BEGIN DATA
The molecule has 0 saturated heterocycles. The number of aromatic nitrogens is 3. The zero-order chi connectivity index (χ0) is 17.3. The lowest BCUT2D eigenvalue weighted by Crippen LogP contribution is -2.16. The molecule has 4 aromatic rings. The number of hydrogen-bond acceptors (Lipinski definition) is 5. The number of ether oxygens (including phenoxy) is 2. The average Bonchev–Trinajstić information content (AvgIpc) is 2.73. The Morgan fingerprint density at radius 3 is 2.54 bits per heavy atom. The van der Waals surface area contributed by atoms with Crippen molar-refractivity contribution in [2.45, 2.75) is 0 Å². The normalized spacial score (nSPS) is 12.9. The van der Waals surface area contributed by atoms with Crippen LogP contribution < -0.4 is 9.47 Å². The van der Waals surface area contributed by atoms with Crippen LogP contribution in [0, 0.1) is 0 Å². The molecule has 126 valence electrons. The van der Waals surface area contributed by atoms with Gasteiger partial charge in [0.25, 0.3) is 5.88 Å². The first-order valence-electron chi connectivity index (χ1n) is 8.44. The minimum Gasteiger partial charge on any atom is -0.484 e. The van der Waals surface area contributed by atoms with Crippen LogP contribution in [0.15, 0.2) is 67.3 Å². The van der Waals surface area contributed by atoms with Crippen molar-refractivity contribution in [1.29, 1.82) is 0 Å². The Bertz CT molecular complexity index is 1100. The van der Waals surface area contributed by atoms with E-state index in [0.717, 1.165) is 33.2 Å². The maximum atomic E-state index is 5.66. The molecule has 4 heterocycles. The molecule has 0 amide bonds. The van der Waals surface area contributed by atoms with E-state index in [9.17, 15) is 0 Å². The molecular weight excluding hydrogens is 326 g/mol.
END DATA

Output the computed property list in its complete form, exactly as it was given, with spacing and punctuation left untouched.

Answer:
The molecule has 0 saturated heterocycles. The number of aromatic nitrogens is 3. The zero-order chi connectivity index (χ0) is 17.3. The lowest BCUT2D eigenvalue weighted by Crippen LogP contribution is -2.16. The molecule has 4 aromatic rings. The number of hydrogen-bond acceptors (Lipinski definition) is 5. The number of ether oxygens (including phenoxy) is 2. The average Bonchev–Trinajstić information content (AvgIpc) is 2.73. The Morgan fingerprint density at radius 3 is 2.54 bits per heavy atom. The van der Waals surface area contributed by atoms with Crippen molar-refractivity contribution in [2.45, 2.75) is 0 Å². The normalized spacial score (nSPS) is 12.9. The van der Waals surface area contributed by atoms with Crippen LogP contribution < -0.4 is 9.47 Å². The van der Waals surface area contributed by atoms with Crippen LogP contribution in [0, 0.1) is 0 Å². The molecule has 126 valence electrons. The van der Waals surface area contributed by atoms with Gasteiger partial charge in [0.25, 0.3) is 5.88 Å². The first-order valence-electron chi connectivity index (χ1n) is 8.44. The minimum Gasteiger partial charge on any atom is -0.484 e. The van der Waals surface area contributed by atoms with Crippen LogP contribution in [0.15, 0.2) is 67.3 Å². The van der Waals surface area contributed by atoms with Crippen molar-refractivity contribution in [1.29, 1.82) is 0 Å². The Bertz CT molecular complexity index is 1100. The van der Waals surface area contributed by atoms with E-state index in [0.717, 1.165) is 33.2 Å². The maximum atomic E-state index is 5.66. The molecule has 4 heterocycles. The molecule has 0 amide bonds. The van der Waals surface area contributed by atoms with E-state index in [9.17, 15) is 0 Å². The molecular weight excluding hydrogens is 326 g/mol.